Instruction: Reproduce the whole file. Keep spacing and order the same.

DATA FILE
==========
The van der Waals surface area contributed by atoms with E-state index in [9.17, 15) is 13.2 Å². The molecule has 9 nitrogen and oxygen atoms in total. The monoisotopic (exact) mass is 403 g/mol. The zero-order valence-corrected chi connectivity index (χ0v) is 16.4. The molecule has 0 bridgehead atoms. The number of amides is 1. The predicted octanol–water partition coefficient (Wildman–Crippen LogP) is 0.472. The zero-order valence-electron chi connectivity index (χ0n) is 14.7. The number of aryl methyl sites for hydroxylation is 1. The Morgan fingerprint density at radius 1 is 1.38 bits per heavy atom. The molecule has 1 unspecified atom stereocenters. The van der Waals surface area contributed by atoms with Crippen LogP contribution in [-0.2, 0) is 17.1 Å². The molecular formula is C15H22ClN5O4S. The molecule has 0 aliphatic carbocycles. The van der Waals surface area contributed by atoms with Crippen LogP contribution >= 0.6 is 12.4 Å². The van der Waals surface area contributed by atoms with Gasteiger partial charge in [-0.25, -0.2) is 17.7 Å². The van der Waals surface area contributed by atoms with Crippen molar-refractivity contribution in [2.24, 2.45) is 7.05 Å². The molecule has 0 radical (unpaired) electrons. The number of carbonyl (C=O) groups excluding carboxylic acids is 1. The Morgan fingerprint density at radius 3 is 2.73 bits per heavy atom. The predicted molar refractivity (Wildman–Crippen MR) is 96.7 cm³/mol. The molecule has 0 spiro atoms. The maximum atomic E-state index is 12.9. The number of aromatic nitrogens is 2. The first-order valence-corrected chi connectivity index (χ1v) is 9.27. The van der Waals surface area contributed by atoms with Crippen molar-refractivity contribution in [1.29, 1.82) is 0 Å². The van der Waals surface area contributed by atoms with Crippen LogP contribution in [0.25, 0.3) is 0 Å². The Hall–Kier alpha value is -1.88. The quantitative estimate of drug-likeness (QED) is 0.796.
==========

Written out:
The van der Waals surface area contributed by atoms with E-state index in [9.17, 15) is 13.2 Å². The molecule has 9 nitrogen and oxygen atoms in total. The monoisotopic (exact) mass is 403 g/mol. The zero-order valence-corrected chi connectivity index (χ0v) is 16.4. The molecule has 0 bridgehead atoms. The number of amides is 1. The predicted octanol–water partition coefficient (Wildman–Crippen LogP) is 0.472. The zero-order valence-electron chi connectivity index (χ0n) is 14.7. The number of aryl methyl sites for hydroxylation is 1. The Morgan fingerprint density at radius 1 is 1.38 bits per heavy atom. The molecule has 1 unspecified atom stereocenters. The van der Waals surface area contributed by atoms with Crippen LogP contribution in [-0.2, 0) is 17.1 Å². The molecular formula is C15H22ClN5O4S. The molecule has 0 aliphatic carbocycles. The van der Waals surface area contributed by atoms with Crippen LogP contribution >= 0.6 is 12.4 Å². The van der Waals surface area contributed by atoms with Gasteiger partial charge in [-0.25, -0.2) is 17.7 Å². The van der Waals surface area contributed by atoms with Crippen molar-refractivity contribution in [2.24, 2.45) is 7.05 Å². The molecule has 0 radical (unpaired) electrons. The number of carbonyl (C=O) groups excluding carboxylic acids is 1. The Morgan fingerprint density at radius 3 is 2.73 bits per heavy atom. The predicted molar refractivity (Wildman–Crippen MR) is 96.7 cm³/mol. The molecule has 0 spiro atoms. The maximum atomic E-state index is 12.9. The number of aromatic nitrogens is 2. The first-order valence-corrected chi connectivity index (χ1v) is 9.27. The van der Waals surface area contributed by atoms with Crippen molar-refractivity contribution in [1.29, 1.82) is 0 Å². The van der Waals surface area contributed by atoms with Crippen LogP contribution in [0.25, 0.3) is 0 Å². The Hall–Kier alpha value is -1.88. The quantitative estimate of drug-likeness (QED) is 0.796.